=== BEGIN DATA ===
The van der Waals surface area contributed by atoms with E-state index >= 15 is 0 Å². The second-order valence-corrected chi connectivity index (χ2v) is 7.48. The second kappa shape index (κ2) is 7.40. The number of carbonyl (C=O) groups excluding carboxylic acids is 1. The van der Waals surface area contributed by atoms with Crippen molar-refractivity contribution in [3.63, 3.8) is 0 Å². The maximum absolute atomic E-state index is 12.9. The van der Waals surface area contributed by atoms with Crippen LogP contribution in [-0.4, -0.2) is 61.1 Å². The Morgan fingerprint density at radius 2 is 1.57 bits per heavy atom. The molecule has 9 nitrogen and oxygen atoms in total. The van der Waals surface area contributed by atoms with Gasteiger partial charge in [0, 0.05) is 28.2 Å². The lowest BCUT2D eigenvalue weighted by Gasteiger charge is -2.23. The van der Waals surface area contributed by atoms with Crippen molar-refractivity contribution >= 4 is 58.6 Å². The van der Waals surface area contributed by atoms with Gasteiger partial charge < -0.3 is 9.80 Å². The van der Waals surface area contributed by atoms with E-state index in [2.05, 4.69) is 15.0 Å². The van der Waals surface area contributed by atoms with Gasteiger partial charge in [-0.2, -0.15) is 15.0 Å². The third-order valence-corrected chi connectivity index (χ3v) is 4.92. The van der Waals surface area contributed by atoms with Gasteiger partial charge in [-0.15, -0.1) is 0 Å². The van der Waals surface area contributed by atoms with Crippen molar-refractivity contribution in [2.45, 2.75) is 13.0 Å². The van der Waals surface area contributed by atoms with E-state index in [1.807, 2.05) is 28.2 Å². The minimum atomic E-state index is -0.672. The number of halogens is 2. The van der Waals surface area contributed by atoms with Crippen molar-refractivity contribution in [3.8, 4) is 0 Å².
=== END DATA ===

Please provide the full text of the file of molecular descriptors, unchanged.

The van der Waals surface area contributed by atoms with E-state index >= 15 is 0 Å². The second-order valence-corrected chi connectivity index (χ2v) is 7.48. The second kappa shape index (κ2) is 7.40. The number of carbonyl (C=O) groups excluding carboxylic acids is 1. The van der Waals surface area contributed by atoms with Crippen molar-refractivity contribution in [3.63, 3.8) is 0 Å². The maximum absolute atomic E-state index is 12.9. The van der Waals surface area contributed by atoms with Crippen LogP contribution in [-0.4, -0.2) is 61.1 Å². The Morgan fingerprint density at radius 2 is 1.57 bits per heavy atom. The molecule has 9 nitrogen and oxygen atoms in total. The van der Waals surface area contributed by atoms with Gasteiger partial charge in [0, 0.05) is 28.2 Å². The lowest BCUT2D eigenvalue weighted by Gasteiger charge is -2.23. The van der Waals surface area contributed by atoms with Crippen molar-refractivity contribution >= 4 is 58.6 Å². The van der Waals surface area contributed by atoms with Gasteiger partial charge < -0.3 is 9.80 Å². The van der Waals surface area contributed by atoms with E-state index in [2.05, 4.69) is 15.0 Å². The van der Waals surface area contributed by atoms with Gasteiger partial charge in [-0.2, -0.15) is 15.0 Å². The third-order valence-corrected chi connectivity index (χ3v) is 4.92. The van der Waals surface area contributed by atoms with Gasteiger partial charge in [-0.15, -0.1) is 0 Å². The van der Waals surface area contributed by atoms with Crippen molar-refractivity contribution in [2.45, 2.75) is 13.0 Å². The van der Waals surface area contributed by atoms with E-state index in [1.807, 2.05) is 28.2 Å². The minimum atomic E-state index is -0.672. The number of halogens is 2. The van der Waals surface area contributed by atoms with Crippen molar-refractivity contribution in [3.8, 4) is 0 Å².